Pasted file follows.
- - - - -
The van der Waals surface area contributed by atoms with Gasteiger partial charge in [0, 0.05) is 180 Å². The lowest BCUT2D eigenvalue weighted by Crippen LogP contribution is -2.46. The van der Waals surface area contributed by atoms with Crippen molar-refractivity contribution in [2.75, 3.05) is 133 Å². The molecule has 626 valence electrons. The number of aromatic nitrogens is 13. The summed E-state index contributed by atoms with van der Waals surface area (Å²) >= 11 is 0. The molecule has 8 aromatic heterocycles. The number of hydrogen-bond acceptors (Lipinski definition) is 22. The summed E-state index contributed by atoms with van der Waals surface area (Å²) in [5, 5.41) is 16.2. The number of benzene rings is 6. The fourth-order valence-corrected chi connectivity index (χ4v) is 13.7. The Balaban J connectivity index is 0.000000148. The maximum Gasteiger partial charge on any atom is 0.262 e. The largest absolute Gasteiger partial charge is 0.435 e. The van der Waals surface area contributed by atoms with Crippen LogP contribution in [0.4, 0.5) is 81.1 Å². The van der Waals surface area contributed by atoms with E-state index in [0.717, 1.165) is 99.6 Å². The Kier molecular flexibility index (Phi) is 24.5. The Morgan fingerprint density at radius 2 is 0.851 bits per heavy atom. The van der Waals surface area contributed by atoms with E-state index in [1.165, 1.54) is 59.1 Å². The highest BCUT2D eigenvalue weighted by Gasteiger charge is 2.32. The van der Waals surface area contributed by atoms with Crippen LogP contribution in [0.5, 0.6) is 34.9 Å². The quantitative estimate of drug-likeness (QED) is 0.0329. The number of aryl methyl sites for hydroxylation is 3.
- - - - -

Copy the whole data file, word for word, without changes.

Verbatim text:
The van der Waals surface area contributed by atoms with Gasteiger partial charge in [0, 0.05) is 180 Å². The lowest BCUT2D eigenvalue weighted by Crippen LogP contribution is -2.46. The van der Waals surface area contributed by atoms with Crippen molar-refractivity contribution in [2.75, 3.05) is 133 Å². The molecule has 626 valence electrons. The number of aromatic nitrogens is 13. The summed E-state index contributed by atoms with van der Waals surface area (Å²) >= 11 is 0. The molecule has 8 aromatic heterocycles. The number of hydrogen-bond acceptors (Lipinski definition) is 22. The summed E-state index contributed by atoms with van der Waals surface area (Å²) in [5, 5.41) is 16.2. The number of benzene rings is 6. The fourth-order valence-corrected chi connectivity index (χ4v) is 13.7. The Balaban J connectivity index is 0.000000148. The maximum Gasteiger partial charge on any atom is 0.262 e. The largest absolute Gasteiger partial charge is 0.435 e. The van der Waals surface area contributed by atoms with Crippen LogP contribution in [0.4, 0.5) is 81.1 Å². The van der Waals surface area contributed by atoms with E-state index in [0.717, 1.165) is 99.6 Å². The Kier molecular flexibility index (Phi) is 24.5. The Morgan fingerprint density at radius 2 is 0.851 bits per heavy atom. The van der Waals surface area contributed by atoms with E-state index in [1.165, 1.54) is 59.1 Å². The highest BCUT2D eigenvalue weighted by Gasteiger charge is 2.32. The van der Waals surface area contributed by atoms with Crippen LogP contribution in [0.5, 0.6) is 34.9 Å². The quantitative estimate of drug-likeness (QED) is 0.0329. The number of aryl methyl sites for hydroxylation is 3.